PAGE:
BACKGROUND/AIMS: Spectral-domain (SD)- Optical Coherence Tomography (OCT) can track eye movements, has faster acquisition time and higher resolution than time-domain(TD)-OCT. The aim of the study was to assess the utility of SD-OCT in paediatric glaucoma and determine its agreement with TD-OCT. METHODS: Children who had SD-OCT(Spectralis, Heidelberg-Engineering,Germany) were retrospectively and prospectively identified from Duke paediatric glaucoma clinic. The peripapillary retinal nerve fibre layer (RNFL) and macular thickness and volume (MV) were compared amongst four groups: normal eyes, eyes with physiologic cupping (C:D >0...
July 2013: British Journal of Ophthalmology
Amy McTague, Richard Appleton, Shivaram Avula, J Helen Cross, Mary D King, Thomas S Jacques, Sanjay Bhate, Anthony Cronin, Andrew Curran, Archana Desurkar, Michael A Farrell, Elaine Hughes, Rosalind Jefferson, Karine Lascelles, John Livingston, Esther Meyer, Ailsa McLellan, Annapurna Poduri, Ingrid E Scheffer, Stefan Spinty, Manju A Kurian, Rachel Kneen
Migrating partial seizures of infancy, also known as epilepsy of infancy with migrating focal seizures, is a rare early infantile epileptic encephalopathy with poor prognosis, presenting with focal seizures in the first year of life. A national surveillance study was undertaken in conjunction with the British Paediatric Neurology Surveillance Unit to further define the clinical, pathological and molecular genetic features of this disorder. Fourteen children with migrating partial seizures of infancy were reported during the 2 year study period (estimated prevalence 0...
May 2013: Brain
Ioana Minciu
UNLABELLED: BACKGROUND: Cerebral palsy (CP) is a group of persistent (but not necessarily unchanged), movement, posture, muscle tone and motor skills disorders non-progressive, with early onset, due to non-progressive impairments, occurring on an immature brain or a brain under development (prenatal, perinatal, postnatal during the first 3-4 years of life). It is associated to a variable extent with: cognitive disorders, epilepsy, sensory deficits, behaviour disorders...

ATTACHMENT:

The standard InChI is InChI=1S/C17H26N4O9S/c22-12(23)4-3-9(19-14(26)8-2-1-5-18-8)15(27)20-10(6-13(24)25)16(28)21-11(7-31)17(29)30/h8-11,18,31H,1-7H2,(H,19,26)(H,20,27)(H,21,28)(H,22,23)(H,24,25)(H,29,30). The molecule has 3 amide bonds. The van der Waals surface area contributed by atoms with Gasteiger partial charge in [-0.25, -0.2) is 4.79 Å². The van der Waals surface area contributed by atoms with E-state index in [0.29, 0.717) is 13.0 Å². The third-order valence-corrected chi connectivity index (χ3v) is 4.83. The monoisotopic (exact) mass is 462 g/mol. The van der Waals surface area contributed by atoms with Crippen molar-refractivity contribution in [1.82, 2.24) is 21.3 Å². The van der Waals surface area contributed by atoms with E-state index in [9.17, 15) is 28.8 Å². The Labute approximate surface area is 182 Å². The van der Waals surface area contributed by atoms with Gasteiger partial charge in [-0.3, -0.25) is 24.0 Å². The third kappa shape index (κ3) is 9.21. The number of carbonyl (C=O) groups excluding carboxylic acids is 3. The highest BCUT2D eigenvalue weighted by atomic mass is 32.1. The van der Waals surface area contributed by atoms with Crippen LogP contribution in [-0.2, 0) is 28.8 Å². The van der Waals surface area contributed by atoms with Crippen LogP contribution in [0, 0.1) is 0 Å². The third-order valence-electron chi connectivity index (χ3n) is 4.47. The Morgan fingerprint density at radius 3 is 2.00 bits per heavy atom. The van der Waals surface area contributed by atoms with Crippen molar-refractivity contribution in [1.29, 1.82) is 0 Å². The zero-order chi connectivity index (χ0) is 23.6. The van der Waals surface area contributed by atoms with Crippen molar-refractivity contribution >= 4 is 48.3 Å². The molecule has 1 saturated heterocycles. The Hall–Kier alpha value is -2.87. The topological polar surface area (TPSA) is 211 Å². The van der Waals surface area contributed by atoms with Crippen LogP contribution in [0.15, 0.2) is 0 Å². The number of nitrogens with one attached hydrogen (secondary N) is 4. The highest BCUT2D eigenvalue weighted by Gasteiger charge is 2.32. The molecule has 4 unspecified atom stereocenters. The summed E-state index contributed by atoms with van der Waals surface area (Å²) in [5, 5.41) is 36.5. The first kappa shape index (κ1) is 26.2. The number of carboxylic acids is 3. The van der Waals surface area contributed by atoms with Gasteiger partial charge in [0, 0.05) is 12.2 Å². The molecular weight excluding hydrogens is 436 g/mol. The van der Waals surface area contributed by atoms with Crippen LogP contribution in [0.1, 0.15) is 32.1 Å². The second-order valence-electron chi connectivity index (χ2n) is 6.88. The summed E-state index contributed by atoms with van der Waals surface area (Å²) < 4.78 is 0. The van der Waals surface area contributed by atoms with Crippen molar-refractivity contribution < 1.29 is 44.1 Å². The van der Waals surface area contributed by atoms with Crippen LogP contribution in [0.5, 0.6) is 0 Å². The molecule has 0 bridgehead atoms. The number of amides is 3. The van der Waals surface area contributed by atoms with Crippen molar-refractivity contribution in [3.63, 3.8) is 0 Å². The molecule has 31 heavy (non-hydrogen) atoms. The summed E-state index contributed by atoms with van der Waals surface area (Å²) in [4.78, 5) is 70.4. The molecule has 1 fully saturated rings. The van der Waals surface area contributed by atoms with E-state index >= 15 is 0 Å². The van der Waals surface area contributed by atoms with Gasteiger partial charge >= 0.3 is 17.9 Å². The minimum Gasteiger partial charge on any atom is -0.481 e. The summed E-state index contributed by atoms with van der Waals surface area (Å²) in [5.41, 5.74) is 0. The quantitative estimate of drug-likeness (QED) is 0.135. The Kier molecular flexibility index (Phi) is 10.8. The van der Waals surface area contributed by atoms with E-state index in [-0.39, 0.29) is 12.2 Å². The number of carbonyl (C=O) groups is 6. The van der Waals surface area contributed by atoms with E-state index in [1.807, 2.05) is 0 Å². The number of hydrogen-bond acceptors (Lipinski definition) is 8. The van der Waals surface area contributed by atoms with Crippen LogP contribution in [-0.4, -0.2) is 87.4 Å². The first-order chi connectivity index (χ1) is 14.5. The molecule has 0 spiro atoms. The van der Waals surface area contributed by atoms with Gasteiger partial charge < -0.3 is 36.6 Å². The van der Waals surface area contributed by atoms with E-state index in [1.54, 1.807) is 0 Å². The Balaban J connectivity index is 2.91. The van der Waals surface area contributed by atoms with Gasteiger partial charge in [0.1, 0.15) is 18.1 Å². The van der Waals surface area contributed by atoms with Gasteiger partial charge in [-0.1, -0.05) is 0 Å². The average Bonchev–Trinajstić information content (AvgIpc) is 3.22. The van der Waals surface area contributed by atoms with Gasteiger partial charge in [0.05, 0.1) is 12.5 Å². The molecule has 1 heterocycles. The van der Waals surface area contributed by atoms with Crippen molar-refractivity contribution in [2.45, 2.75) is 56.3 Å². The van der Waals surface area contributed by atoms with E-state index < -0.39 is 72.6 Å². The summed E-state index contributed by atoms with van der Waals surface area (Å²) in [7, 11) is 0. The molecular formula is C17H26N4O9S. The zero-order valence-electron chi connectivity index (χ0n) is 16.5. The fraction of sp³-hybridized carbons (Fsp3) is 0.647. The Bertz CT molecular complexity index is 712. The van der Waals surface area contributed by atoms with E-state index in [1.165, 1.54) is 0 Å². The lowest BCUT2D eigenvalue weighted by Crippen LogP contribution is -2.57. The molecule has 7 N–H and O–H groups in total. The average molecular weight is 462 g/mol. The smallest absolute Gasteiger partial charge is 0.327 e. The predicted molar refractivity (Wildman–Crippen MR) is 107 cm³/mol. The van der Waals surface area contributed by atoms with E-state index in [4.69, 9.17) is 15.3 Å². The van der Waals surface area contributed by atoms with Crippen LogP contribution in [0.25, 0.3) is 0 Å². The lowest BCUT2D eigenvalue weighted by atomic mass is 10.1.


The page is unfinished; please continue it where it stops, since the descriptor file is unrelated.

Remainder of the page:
December 2012: Mædica
Silvia Miano, Rosa Peraita-Adrados
INTRODUCTION. We present a series of children who underwent a video-polysomnographic recording at our Sleep and Epilepsy Unit, who received a diagnosis of nocturnal frontal lobe epilepsy (NFLE). AIMS. To describe electroclinical and video polygraphic features of paediatric NFLE that differentiate this condition from other sleep disorders that overlap and mimic the sleep motor and autonomic events of NFLE. PATIENTS AND METHODS. The inclusion criterion was that the patients have their first video-EEG-PSG recording in our laboratory...
March 1, 2013: Revista de Neurologia
Laura Silveira-Moriyama, Alice R Gardiner, Esther Meyer, Mary D King, Martin Smith, Karl Rakshi, Alasdair Parker, Andrew A Mallick, Richard Brown, Grace Vassallo, Philip E Jardine, Marilisa M Guerreiro, Andrew J Lees, Henry Houlden, Manju A Kurian
AIM: To define better the phenotype and genotype of familial and sporadic cases of paroxysmal kinesigenic dyskinesia (PKD) caused by mutations in the PRRT2 gene presenting in the paediatric age group. METHOD: We report the detailed clinical and molecular genetic features of 11 patients (six females, five males) with childhood-onset PRRT2-mutation-positive PKD. RESULTS: Mean age at disease onset was 8 years 7.5 months (range 5-11y), and clinical presentation was characterized by daily short paroxysmal episodes of dystonia/dyskinesia...
April 2013: Developmental Medicine and Child Neurology
Razman Jarmin, Azlanuddin Azman, Razrim Rahim, Nik Ritza Kosai, Srijit Das